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Student Loan Forgiveness Streamlined for Disabled Borrowers

December 12, 2012

The U.S. Education Department recently streamlined its process for discharging (forgiving) student loan debt for borrowers with severe, long-term disabilities. The most significant procedural change accepts the findings of the Social Security Department as evidence of disability. The reform also makes it easier for attorneys and family members to act on behalf of disabled borrowers during the loan discharge process.

The Department of Education announced that these changes will take effect on July 1, 2013, although it reserves the right to implement new policies at an earlier date. Presently, borrowers seeking to discharge student loans for serious disability must undergo a separate federal investigation to determine the seriousness of the disability by the Department of Education, independent of any findings by the Department of Social Security.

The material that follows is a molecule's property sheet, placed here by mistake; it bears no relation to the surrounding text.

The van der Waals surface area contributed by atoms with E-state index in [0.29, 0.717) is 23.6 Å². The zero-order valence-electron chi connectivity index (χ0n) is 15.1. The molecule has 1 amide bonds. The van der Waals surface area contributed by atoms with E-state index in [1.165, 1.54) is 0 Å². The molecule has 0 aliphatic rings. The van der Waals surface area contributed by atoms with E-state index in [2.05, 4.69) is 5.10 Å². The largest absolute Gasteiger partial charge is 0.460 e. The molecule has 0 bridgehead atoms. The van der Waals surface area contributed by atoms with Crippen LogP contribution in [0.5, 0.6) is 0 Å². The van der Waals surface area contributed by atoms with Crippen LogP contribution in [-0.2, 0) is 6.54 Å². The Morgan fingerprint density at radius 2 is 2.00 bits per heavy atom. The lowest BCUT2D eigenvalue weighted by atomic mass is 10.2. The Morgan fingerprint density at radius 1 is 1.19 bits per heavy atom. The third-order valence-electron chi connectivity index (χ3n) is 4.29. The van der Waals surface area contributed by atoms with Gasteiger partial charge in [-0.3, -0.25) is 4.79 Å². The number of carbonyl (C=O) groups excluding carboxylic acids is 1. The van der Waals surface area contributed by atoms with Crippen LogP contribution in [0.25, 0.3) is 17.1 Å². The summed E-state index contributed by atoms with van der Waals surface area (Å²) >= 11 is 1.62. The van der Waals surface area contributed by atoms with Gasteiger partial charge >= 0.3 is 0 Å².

Disabled borrowers will be able to prove that they have a long-term disability by submitting a Social Security award letter to the Department of Education. The individual will qualify for a student loan discharge if the award letter states that the individual is not scheduled to undergo a medical review for at least five years. Disabled borrowers who are scheduled for medical review within a five-year period will be separately investigated by the Department of Education.

The streamlined loan discharge process also establishes a single point of contact through the Department of Education, rather than through individual lenders, to reduce processing time and provide more consistency in determinations. These changes, and other reforms in the Department of Education, are estimated to have a net budget impact of $2.1 billion in subsidy cost “over the 2012 to 2021 loan cohorts,” the regulations specified.

If you are disabled and have collectors hounding you to pay student loan debts, speak with an experienced bankruptcy attorney and learn how the federal laws can help. Bankruptcy is not the only answer to a financial problem, and your attorney can discuss your options for eliminating, reducing, or repaying your outstanding debts.


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